Food Glorious Food

Flicking through Dickens’ most famous work, it suddenly dawned on me that his representation of food is not unlike the tempestuous relationship between the student and their budget meal. Unlike the typical 20 year old however, Dickens' possesses the ability to make even the most meagre dish sound sumptuous.
Often referred to as a Victorian foodie; Dickens’ culinary interest most likely stemmed from his relatively humble beginnings. This resulted in an overriding compassion for the poor, championing the overworked and the underpaid. 
Dickens’ first taste of success came with Oliver Twist:


The master, in his cook's uniform, stationed himself at the copper; his pauper assistants ranged themselves behind him; the gruel was served out; and a long grace was said over the short commons. The gruel disappeared; the boys whispered each other, and winked at Oliver; while his next neighbours nudged him. Child as he was, he was desperate with hunger, and reckless with misery. He rose from the table; and advancing to the master, basin and spoon in hand, said: somewhat alarmed at his own temerity: "Please, sir, I want some more."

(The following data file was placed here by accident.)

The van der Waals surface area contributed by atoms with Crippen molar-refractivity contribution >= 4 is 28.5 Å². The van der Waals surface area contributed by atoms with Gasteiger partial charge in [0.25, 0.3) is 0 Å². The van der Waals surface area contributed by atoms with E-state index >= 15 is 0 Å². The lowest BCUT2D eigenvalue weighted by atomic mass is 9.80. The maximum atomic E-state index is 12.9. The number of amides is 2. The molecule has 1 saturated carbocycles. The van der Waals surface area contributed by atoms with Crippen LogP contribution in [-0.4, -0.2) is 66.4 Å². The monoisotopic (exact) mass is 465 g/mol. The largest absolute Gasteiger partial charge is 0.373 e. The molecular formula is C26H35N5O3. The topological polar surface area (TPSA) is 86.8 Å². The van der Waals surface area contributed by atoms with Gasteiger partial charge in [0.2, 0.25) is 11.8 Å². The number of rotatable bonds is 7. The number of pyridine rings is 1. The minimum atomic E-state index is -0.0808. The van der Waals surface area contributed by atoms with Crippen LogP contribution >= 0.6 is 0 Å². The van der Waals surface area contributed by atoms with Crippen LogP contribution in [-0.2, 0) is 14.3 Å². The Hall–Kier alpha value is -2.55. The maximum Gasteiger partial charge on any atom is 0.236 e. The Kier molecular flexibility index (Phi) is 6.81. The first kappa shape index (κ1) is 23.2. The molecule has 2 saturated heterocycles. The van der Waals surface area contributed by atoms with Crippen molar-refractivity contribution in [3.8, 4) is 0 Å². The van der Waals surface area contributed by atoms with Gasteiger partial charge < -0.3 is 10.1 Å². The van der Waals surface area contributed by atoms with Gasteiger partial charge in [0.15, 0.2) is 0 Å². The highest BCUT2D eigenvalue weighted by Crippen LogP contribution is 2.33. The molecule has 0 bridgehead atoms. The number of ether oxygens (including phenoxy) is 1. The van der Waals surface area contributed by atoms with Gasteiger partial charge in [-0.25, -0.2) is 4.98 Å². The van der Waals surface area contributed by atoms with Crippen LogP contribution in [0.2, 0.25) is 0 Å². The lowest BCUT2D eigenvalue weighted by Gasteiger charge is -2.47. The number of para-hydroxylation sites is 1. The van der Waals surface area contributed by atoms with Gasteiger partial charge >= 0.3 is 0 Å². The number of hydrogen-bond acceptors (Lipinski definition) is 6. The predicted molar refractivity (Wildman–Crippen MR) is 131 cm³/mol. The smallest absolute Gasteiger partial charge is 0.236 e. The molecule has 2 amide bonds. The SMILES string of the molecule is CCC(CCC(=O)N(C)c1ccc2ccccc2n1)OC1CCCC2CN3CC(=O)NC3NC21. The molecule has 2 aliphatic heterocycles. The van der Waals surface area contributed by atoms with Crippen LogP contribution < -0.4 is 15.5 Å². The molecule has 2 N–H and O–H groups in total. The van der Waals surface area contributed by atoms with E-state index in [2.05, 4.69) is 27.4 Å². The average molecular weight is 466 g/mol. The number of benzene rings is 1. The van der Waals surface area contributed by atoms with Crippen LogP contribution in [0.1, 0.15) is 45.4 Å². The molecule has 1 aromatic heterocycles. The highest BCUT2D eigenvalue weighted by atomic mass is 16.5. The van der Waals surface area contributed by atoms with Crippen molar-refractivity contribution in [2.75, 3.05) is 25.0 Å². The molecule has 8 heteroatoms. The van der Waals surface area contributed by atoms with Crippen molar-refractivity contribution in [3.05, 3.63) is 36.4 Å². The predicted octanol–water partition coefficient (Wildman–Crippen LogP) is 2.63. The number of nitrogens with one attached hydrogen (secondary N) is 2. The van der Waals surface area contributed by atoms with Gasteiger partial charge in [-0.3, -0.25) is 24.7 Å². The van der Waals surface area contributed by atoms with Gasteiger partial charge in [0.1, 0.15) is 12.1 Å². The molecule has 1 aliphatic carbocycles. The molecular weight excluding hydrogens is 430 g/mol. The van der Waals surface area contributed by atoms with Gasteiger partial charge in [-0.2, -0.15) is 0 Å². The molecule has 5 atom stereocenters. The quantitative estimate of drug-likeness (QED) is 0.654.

- Charles Dickens 'Oliver Twist' (1838)

Gruel is clearly not a particularly appetising meal for the orphans yet Dickens finds a way of treasuring the importance of food and making do with what you've got.

Gruel Recipe
This recipe is based on the ingredients used in an 18th Century workhouse. Gruel would have been one of the main meals provided.

Preparation time: 2 mins
Cooking time: 10 mins

Ingredients:
- 3 tablespoons of oatmeal
- 1 pint of water
- a little salt

Equipment:
- spoon
- measuring jug
- pan
- wooden spoon


Method:
1) Mix the oatmeal with cold water to make a paste

2) Put the rest of the water in a pan
3) Add the mixture and boil for 10 mins
4)Add the salt

The line "Please, Sir, I want some more", the emphasis lying on the 'want', seems odd in connection to the thinned-down porridge recipe. Dickens' truly illustrates Oliver's state of neglect through his plead for more food and his compliance in eating it in the first place.

     It strikes me that the modern day student might financially benefit from such a dish, especially as a breakfast option. (Maybe with a little added honey and/or banana to take away the workhouse vibe).



Work Cited

Dickens, Charles. Oliver Twist. London: Penguin Books, 1994.

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